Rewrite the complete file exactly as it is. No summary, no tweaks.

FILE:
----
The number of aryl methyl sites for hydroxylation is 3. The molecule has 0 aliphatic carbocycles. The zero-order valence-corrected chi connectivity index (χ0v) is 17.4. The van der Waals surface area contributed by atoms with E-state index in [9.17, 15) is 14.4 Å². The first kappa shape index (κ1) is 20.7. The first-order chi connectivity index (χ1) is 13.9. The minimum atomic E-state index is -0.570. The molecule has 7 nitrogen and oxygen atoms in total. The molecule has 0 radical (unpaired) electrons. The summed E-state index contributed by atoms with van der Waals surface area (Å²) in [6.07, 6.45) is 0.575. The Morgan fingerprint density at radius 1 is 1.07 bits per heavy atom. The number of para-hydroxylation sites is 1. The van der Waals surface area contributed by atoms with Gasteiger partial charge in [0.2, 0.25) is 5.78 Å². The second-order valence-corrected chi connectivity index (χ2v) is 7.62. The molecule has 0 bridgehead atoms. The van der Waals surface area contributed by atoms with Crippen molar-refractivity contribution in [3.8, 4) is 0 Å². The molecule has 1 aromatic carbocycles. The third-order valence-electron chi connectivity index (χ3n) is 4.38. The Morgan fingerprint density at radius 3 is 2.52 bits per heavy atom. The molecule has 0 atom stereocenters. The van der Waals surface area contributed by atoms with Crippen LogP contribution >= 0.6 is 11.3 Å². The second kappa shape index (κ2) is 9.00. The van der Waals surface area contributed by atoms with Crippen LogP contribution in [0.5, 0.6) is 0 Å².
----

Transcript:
The number of aryl methyl sites for hydroxylation is 3. The molecule has 0 aliphatic carbocycles. The zero-order valence-corrected chi connectivity index (χ0v) is 17.4. The van der Waals surface area contributed by atoms with E-state index in [9.17, 15) is 14.4 Å². The first kappa shape index (κ1) is 20.7. The first-order chi connectivity index (χ1) is 13.9. The minimum atomic E-state index is -0.570. The molecule has 7 nitrogen and oxygen atoms in total. The molecule has 0 radical (unpaired) electrons. The summed E-state index contributed by atoms with van der Waals surface area (Å²) in [6.07, 6.45) is 0.575. The Morgan fingerprint density at radius 1 is 1.07 bits per heavy atom. The number of para-hydroxylation sites is 1. The van der Waals surface area contributed by atoms with Gasteiger partial charge in [0.2, 0.25) is 5.78 Å². The second-order valence-corrected chi connectivity index (χ2v) is 7.62. The molecule has 0 bridgehead atoms. The van der Waals surface area contributed by atoms with Crippen molar-refractivity contribution in [3.8, 4) is 0 Å². The molecule has 1 aromatic carbocycles. The third-order valence-electron chi connectivity index (χ3n) is 4.38. The Morgan fingerprint density at radius 3 is 2.52 bits per heavy atom. The molecule has 0 atom stereocenters. The van der Waals surface area contributed by atoms with Crippen LogP contribution >= 0.6 is 11.3 Å². The second kappa shape index (κ2) is 9.00. The van der Waals surface area contributed by atoms with Crippen LogP contribution in [0.5, 0.6) is 0 Å².